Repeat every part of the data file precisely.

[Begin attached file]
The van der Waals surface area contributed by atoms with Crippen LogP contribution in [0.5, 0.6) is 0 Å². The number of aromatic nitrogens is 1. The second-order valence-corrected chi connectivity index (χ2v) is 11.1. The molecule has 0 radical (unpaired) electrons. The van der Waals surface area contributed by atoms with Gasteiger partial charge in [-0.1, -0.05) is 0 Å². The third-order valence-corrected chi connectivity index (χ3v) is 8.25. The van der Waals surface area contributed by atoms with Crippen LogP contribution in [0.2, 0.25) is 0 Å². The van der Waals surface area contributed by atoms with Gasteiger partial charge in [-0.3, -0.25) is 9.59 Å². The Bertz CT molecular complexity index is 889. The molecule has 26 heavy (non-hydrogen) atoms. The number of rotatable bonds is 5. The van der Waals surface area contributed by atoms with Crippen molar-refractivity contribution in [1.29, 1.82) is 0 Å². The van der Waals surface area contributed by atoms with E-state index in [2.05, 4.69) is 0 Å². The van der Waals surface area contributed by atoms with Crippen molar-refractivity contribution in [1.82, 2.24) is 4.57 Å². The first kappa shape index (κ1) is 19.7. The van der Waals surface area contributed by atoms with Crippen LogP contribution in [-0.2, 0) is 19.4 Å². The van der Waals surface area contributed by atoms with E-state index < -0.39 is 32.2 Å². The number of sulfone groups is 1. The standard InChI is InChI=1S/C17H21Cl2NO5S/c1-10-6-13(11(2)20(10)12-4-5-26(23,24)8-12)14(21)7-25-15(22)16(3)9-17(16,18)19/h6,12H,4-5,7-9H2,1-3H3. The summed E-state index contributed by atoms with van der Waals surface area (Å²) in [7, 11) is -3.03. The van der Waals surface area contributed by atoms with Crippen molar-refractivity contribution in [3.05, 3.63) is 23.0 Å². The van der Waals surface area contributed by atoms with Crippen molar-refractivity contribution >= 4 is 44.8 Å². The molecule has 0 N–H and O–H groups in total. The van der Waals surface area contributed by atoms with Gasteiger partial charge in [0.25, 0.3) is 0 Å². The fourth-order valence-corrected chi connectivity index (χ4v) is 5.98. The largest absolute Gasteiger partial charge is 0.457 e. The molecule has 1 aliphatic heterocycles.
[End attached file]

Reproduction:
The van der Waals surface area contributed by atoms with Crippen LogP contribution in [0.5, 0.6) is 0 Å². The number of aromatic nitrogens is 1. The second-order valence-corrected chi connectivity index (χ2v) is 11.1. The molecule has 0 radical (unpaired) electrons. The van der Waals surface area contributed by atoms with Gasteiger partial charge in [-0.1, -0.05) is 0 Å². The third-order valence-corrected chi connectivity index (χ3v) is 8.25. The van der Waals surface area contributed by atoms with Crippen LogP contribution in [0.2, 0.25) is 0 Å². The van der Waals surface area contributed by atoms with Gasteiger partial charge in [-0.3, -0.25) is 9.59 Å². The Bertz CT molecular complexity index is 889. The molecule has 26 heavy (non-hydrogen) atoms. The number of rotatable bonds is 5. The van der Waals surface area contributed by atoms with Crippen molar-refractivity contribution in [1.29, 1.82) is 0 Å². The van der Waals surface area contributed by atoms with E-state index in [2.05, 4.69) is 0 Å². The van der Waals surface area contributed by atoms with Crippen molar-refractivity contribution in [1.82, 2.24) is 4.57 Å². The first kappa shape index (κ1) is 19.7. The van der Waals surface area contributed by atoms with Crippen LogP contribution in [-0.2, 0) is 19.4 Å². The van der Waals surface area contributed by atoms with E-state index < -0.39 is 32.2 Å². The number of sulfone groups is 1. The standard InChI is InChI=1S/C17H21Cl2NO5S/c1-10-6-13(11(2)20(10)12-4-5-26(23,24)8-12)14(21)7-25-15(22)16(3)9-17(16,18)19/h6,12H,4-5,7-9H2,1-3H3. The summed E-state index contributed by atoms with van der Waals surface area (Å²) in [7, 11) is -3.03. The van der Waals surface area contributed by atoms with Crippen molar-refractivity contribution in [3.05, 3.63) is 23.0 Å². The van der Waals surface area contributed by atoms with Crippen molar-refractivity contribution >= 4 is 44.8 Å². The molecule has 0 N–H and O–H groups in total. The van der Waals surface area contributed by atoms with Gasteiger partial charge in [0.25, 0.3) is 0 Å². The fourth-order valence-corrected chi connectivity index (χ4v) is 5.98. The largest absolute Gasteiger partial charge is 0.457 e. The molecule has 1 aliphatic heterocycles.